Over half a million people in Texas were missed during the 2020 U.S. Census count, costing the state billions in federal funding and an additional U.S. House seat.
The national survey, which is completed once every decade, undercounted Texas’ population by just under 2%, or about 540,000 people. While the percentage seems small, it means big consequences for Texas. Texas A&M emeritus professor of sociology Dudley Poston calculated it equates to a $19 billion loss in federal funding and the loss of a third U.S. House seat.
Texas was one of five states with a significant undercount. Poston says partisan politics and the pandemic were contributing causes but that state leadership should have committed to a campaign that ensured the census was complete.
This transcript has been edited lightly for clarity:
Texas Standard: Could you put the undercount number – 1.92% — into context for us?
Dudley Poston: Well, the 1.92% really turns out to be about 540,000 or so people who are not counted from the state of Texas. More people were missed in Texas than in any other state.
How did this undercount happen?
A lot of things occurred. One happened back in 2017, 2018. President Trump tried to get a citizenship question onto the census. He also then tried to have undocumented people not participate. And I think perhaps that many Hispanic people felt intimidated and maybe didn’t respond. A second issue happened right around March or so of 2020. Census day is April the first. March or so of 2020, COVID came in and a lot of universities, including A&M, including UT-Austin, stopped having classes, did everything online till the end of the semester, and many students did not return to their campus residences after spring break.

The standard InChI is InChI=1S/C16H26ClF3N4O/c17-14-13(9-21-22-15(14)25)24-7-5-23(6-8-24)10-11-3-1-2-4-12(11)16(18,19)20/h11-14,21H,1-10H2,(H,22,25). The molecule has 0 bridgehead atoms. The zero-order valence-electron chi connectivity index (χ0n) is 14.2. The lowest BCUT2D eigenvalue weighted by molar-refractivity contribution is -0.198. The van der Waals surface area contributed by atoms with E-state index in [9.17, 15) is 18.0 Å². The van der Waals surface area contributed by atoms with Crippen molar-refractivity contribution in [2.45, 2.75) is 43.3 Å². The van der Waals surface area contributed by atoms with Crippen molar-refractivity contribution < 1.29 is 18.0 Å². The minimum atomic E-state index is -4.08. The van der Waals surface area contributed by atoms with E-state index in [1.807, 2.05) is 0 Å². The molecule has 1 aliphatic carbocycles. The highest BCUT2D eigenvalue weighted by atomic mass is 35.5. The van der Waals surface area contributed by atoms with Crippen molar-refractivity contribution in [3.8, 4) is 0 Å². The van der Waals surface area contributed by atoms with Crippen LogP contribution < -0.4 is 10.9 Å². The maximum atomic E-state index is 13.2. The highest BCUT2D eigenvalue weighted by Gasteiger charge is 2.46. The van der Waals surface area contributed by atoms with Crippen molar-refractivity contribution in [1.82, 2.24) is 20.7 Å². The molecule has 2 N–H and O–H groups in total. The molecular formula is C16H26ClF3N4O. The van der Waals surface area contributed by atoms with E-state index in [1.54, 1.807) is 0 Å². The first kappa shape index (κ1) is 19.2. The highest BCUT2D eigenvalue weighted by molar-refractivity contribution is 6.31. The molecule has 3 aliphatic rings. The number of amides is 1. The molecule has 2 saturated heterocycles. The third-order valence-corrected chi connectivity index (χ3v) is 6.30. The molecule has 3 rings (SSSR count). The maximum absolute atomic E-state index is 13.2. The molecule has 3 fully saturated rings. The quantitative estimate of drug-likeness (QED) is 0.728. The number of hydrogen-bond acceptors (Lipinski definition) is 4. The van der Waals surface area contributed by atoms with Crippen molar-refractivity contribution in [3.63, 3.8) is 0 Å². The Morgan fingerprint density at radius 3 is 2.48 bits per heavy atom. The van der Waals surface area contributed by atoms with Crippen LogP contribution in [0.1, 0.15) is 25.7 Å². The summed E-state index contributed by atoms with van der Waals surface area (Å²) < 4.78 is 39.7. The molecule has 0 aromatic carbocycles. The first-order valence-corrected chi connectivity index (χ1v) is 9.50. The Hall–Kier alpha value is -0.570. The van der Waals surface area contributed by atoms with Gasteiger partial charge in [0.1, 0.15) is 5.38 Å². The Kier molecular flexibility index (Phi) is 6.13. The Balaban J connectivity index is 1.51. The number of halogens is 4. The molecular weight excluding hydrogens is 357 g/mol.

But the important issue is that Trump messing around and the COVID epidemic issues only affected three or four states and did not affect 37 states because most of those states had big, “complete count” campaigns. California spent $151 million to make sure everybody in California was counted. Alabama did the same thing, and these states did not have undercounts.
How can you be so certain of this 1.92% undercount?
This is an estimated percentage undercount or overcount if you had one. And that’s based on what’s called the post enumeration survey, which is a survey done after the census is conducted. And it’s a survey of about 10,000 blocks. There are about 8 million blocks in the whole country, so it’s 10,000 blocks. All the people in those blocks are then asked, “where were you on census day.”
If you have this new statistical estimate, why not just use that number?
There we get into issues involving the constitution and people have to be directly counted. You can’t use estimates. You can’t use imputations. There’s a whole host of things involved that the constitutional people have to tell you more about.
So, what are the losses here?
The big political losses [are] we did not get a third new House seat. Virtually all research from 2016 on suggested that we should have. That would have raised Texas to 39 seats. Instead, we only got two. Minnesota ended up getting the very last seat and that seat should have gone to Texas.
The other big thing is the economic cost. Every year the United States allocates to the states $1.5 trillion in federal monies for a host of federal programs, Medicare, education, transportation and so forth. Texas, on average, gets about $100 billion in those federal monies a year. Now, if you take the 540,000 or so people who were not counted in Texas and multiply them by an estimate that we’ve come up with, about $3,500 per person missed, you get about $1.9 billion that Texas will not receive each year in federal money, multiplied by 10, $19 billion. That’s billion with a b that Texas won’t end up getting because of this undercount.